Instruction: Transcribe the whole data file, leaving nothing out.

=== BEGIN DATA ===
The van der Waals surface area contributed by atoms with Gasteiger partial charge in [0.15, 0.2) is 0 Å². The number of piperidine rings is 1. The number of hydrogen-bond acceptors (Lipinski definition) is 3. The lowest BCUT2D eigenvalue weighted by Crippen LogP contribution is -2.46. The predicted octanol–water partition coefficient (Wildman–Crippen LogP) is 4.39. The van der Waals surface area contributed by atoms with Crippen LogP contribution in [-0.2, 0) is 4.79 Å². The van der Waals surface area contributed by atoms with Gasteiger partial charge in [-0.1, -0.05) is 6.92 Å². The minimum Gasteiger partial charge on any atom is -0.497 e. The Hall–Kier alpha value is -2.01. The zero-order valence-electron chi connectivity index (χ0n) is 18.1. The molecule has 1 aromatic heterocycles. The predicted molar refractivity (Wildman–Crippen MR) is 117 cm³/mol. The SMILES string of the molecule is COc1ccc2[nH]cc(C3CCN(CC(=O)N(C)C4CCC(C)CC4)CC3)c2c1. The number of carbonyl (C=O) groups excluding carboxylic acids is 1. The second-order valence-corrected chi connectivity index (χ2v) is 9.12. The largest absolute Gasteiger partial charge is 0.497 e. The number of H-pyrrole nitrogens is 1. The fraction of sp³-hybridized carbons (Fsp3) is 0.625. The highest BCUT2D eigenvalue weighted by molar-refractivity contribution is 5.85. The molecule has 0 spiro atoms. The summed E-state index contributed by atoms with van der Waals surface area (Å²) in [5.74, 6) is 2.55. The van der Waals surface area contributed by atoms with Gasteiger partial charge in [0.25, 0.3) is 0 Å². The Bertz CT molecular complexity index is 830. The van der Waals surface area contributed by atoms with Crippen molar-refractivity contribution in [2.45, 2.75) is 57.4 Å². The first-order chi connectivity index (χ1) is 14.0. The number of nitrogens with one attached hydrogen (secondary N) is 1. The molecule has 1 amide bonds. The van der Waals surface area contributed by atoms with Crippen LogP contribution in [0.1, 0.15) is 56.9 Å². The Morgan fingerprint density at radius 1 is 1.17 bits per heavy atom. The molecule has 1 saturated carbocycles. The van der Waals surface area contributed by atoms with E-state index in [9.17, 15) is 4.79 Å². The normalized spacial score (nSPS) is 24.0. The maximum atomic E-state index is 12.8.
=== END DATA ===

The van der Waals surface area contributed by atoms with Gasteiger partial charge in [0.15, 0.2) is 0 Å². The number of piperidine rings is 1. The number of hydrogen-bond acceptors (Lipinski definition) is 3. The lowest BCUT2D eigenvalue weighted by Crippen LogP contribution is -2.46. The predicted octanol–water partition coefficient (Wildman–Crippen LogP) is 4.39. The van der Waals surface area contributed by atoms with Crippen LogP contribution in [-0.2, 0) is 4.79 Å². The van der Waals surface area contributed by atoms with Gasteiger partial charge in [-0.1, -0.05) is 6.92 Å². The minimum Gasteiger partial charge on any atom is -0.497 e. The Hall–Kier alpha value is -2.01. The zero-order valence-electron chi connectivity index (χ0n) is 18.1. The molecule has 1 aromatic heterocycles. The predicted molar refractivity (Wildman–Crippen MR) is 117 cm³/mol. The SMILES string of the molecule is COc1ccc2[nH]cc(C3CCN(CC(=O)N(C)C4CCC(C)CC4)CC3)c2c1. The number of carbonyl (C=O) groups excluding carboxylic acids is 1. The second-order valence-corrected chi connectivity index (χ2v) is 9.12. The largest absolute Gasteiger partial charge is 0.497 e. The number of H-pyrrole nitrogens is 1. The fraction of sp³-hybridized carbons (Fsp3) is 0.625. The highest BCUT2D eigenvalue weighted by molar-refractivity contribution is 5.85. The molecule has 0 spiro atoms. The summed E-state index contributed by atoms with van der Waals surface area (Å²) in [5.74, 6) is 2.55. The van der Waals surface area contributed by atoms with Gasteiger partial charge in [0.25, 0.3) is 0 Å². The Bertz CT molecular complexity index is 830. The van der Waals surface area contributed by atoms with Crippen molar-refractivity contribution in [2.45, 2.75) is 57.4 Å². The first-order chi connectivity index (χ1) is 14.0. The number of nitrogens with one attached hydrogen (secondary N) is 1. The molecule has 1 amide bonds. The van der Waals surface area contributed by atoms with Crippen LogP contribution in [0.1, 0.15) is 56.9 Å². The Morgan fingerprint density at radius 1 is 1.17 bits per heavy atom. The molecule has 1 saturated carbocycles. The van der Waals surface area contributed by atoms with E-state index in [9.17, 15) is 4.79 Å². The normalized spacial score (nSPS) is 24.0. The maximum atomic E-state index is 12.8.